SPECIAL SECTION: Confidence is key for female K-9 officer

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By Deborah Swearingen

Editor's note: This story is part of a special section published in the Courier on March 1. The section highlights ten women working in traditionally male-dominated fields across Jefferson and Clear Creek counties.

Krista Hanstrom loves helping people, and she also loves dogs.

As the newest K-9 officer with the Littleton Police Department, the 28-year-old Littleton resident and three-year employee of the department is able to combine both of her passions.

In the fall of 2017, she spent five weeks at Gold Coast K-9 in California training with her 2-year-old German Shepherd, Zan, and one other officer and dog pair.

“It was five grueling weeks,” Hanstrom said. “If I wasn’t sending (Zan) to bite the other guy, I was getting bit.”

Despite returning to Colorado with bruises, she said the experience provided an important perspective.

“You learn a lot being on the other side of it, too,” she said. “ … It’s so that you have that mental preparation and that picture of what it is that you’re putting somebody through or what you can expect somebody to be able to fight through.”

Many aspects of the K-9 job are similar to that of a patrol officer, and Hanstrom is still assigned a geographical area to cover. However, Hanstrom and Zan also must be available to officers across the department when a narcotics sniff is needed, and the pair has more extensive monthly training requirements than a typical patrol officer. It also takes time to learn the laws that dictate when an officer is justified in using a dog on top of normal force.

The job is a physical one for Zan, and his working life span will undoubtedly be shorter than his actual life.

Though all law enforcement jobs require commitment, incorporating a dog adds in an extra layer.

“They are given that dog, and they have to take care of it,” said Commander Trent Cooper with Littleton PD. “ … That definitely impacts their home life as well.”

“K-9 officers definitely have dedication to the job and to the dog as well,” he added.

Hanstrom has pet German shepherds at home but said the bond between she and Zan is completely different.

“They’re like my little fluffy monsters, and I love them,” she said. “ … He could be saving my life one day. It’s just a completely different dynamic.”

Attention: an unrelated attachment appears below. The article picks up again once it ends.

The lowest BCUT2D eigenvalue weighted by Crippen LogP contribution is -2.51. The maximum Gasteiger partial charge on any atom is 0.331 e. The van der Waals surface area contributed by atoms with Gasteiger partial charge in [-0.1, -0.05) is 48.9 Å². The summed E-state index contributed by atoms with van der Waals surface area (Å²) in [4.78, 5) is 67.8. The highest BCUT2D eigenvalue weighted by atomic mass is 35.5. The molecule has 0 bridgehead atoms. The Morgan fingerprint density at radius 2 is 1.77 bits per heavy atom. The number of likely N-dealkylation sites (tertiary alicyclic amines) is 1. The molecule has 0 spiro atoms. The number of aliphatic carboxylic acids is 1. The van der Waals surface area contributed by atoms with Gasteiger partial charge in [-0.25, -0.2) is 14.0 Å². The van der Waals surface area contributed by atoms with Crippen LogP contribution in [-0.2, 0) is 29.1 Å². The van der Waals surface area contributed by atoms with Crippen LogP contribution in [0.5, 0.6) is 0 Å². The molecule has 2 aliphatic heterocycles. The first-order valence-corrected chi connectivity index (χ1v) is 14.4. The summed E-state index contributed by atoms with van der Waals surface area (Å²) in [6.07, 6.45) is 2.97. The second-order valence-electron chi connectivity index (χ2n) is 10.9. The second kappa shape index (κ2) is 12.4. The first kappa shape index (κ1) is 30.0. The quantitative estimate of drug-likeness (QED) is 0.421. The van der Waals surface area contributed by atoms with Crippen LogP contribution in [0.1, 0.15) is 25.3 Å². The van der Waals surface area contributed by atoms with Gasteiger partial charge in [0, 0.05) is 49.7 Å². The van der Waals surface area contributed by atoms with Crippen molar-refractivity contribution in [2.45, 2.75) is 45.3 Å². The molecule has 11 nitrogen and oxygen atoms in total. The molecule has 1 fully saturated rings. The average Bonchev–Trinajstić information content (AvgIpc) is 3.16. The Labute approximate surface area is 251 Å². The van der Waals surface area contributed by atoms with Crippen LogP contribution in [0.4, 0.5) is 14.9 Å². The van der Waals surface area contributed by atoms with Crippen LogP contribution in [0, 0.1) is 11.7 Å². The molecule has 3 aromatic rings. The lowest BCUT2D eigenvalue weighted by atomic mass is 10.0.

Both Cooper and Hanstrom agree: Female law enforcement officers can provide a different perspective, and varied perspectives are advantageous in all lines of work.

“Women oftentimes have better communication skills than men do. Women bring different attitudes to the job and can often be more empathetic,” Cooper said, acknowledging the generalizing nature of his statements.

“Any time you increase the diversity in your workplace, it pays benefits,” he added. “Everybody brings something different to the table.”

While plenty of male officers are expressive and have excellent conversational skills, Hanstrom does feel that females can have an advantage in this department.

“I’m never going to be able to overpower a 200-pound guy. That’s just not logical,” she said. “So if I can get him to comply and go in handcuffs willingly by just talking to him, respectfully and as a person, reasoning with him, that is definitely the way to go.

“Generally just females, that’s our natural instinct is to talk to people and try to calm a situation down.”

But at the end of the day, trust is vital. Considering officers work as a team, it’s crucial that they lean on each other and have faith in one another.

It’s equally as important to have faith in yourself.

“It’s having that confidence and building yourself up to have that,” Hanstrom said. “ … A lot of the time as women we second guess ourselves or diminish our capabilities.

“And, honestly, we’re strong. We do a lot. We can accomplish a lot more than what we … allow ourselves to think that we can.”